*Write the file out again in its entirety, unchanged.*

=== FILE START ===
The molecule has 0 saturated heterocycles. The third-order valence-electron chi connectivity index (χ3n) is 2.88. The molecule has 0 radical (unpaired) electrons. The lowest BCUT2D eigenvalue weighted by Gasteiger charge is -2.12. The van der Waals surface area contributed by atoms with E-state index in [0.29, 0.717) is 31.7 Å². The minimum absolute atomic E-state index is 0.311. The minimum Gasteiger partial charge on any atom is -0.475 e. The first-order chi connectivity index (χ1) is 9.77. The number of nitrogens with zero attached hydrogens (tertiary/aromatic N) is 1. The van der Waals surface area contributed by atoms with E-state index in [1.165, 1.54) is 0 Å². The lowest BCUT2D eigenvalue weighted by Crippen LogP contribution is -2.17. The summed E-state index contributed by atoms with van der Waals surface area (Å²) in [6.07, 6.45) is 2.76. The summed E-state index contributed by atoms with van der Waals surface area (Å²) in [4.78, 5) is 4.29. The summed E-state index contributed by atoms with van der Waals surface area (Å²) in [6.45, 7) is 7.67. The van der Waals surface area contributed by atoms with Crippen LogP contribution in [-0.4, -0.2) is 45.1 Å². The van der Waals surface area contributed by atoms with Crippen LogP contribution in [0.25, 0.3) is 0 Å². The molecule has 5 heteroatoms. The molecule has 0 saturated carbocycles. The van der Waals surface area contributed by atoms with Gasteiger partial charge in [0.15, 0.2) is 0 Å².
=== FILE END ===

The molecule has 0 saturated heterocycles. The third-order valence-electron chi connectivity index (χ3n) is 2.88. The molecule has 0 radical (unpaired) electrons. The lowest BCUT2D eigenvalue weighted by Gasteiger charge is -2.12. The van der Waals surface area contributed by atoms with E-state index in [0.29, 0.717) is 31.7 Å². The minimum absolute atomic E-state index is 0.311. The minimum Gasteiger partial charge on any atom is -0.475 e. The first-order chi connectivity index (χ1) is 9.77. The number of nitrogens with zero attached hydrogens (tertiary/aromatic N) is 1. The van der Waals surface area contributed by atoms with E-state index in [1.165, 1.54) is 0 Å². The lowest BCUT2D eigenvalue weighted by Crippen LogP contribution is -2.17. The summed E-state index contributed by atoms with van der Waals surface area (Å²) in [6.07, 6.45) is 2.76. The summed E-state index contributed by atoms with van der Waals surface area (Å²) in [4.78, 5) is 4.29. The summed E-state index contributed by atoms with van der Waals surface area (Å²) in [6.45, 7) is 7.67. The van der Waals surface area contributed by atoms with Crippen LogP contribution in [-0.4, -0.2) is 45.1 Å². The van der Waals surface area contributed by atoms with Crippen LogP contribution in [0.25, 0.3) is 0 Å². The molecule has 5 heteroatoms. The molecule has 0 saturated carbocycles. The van der Waals surface area contributed by atoms with Gasteiger partial charge in [0.15, 0.2) is 0 Å².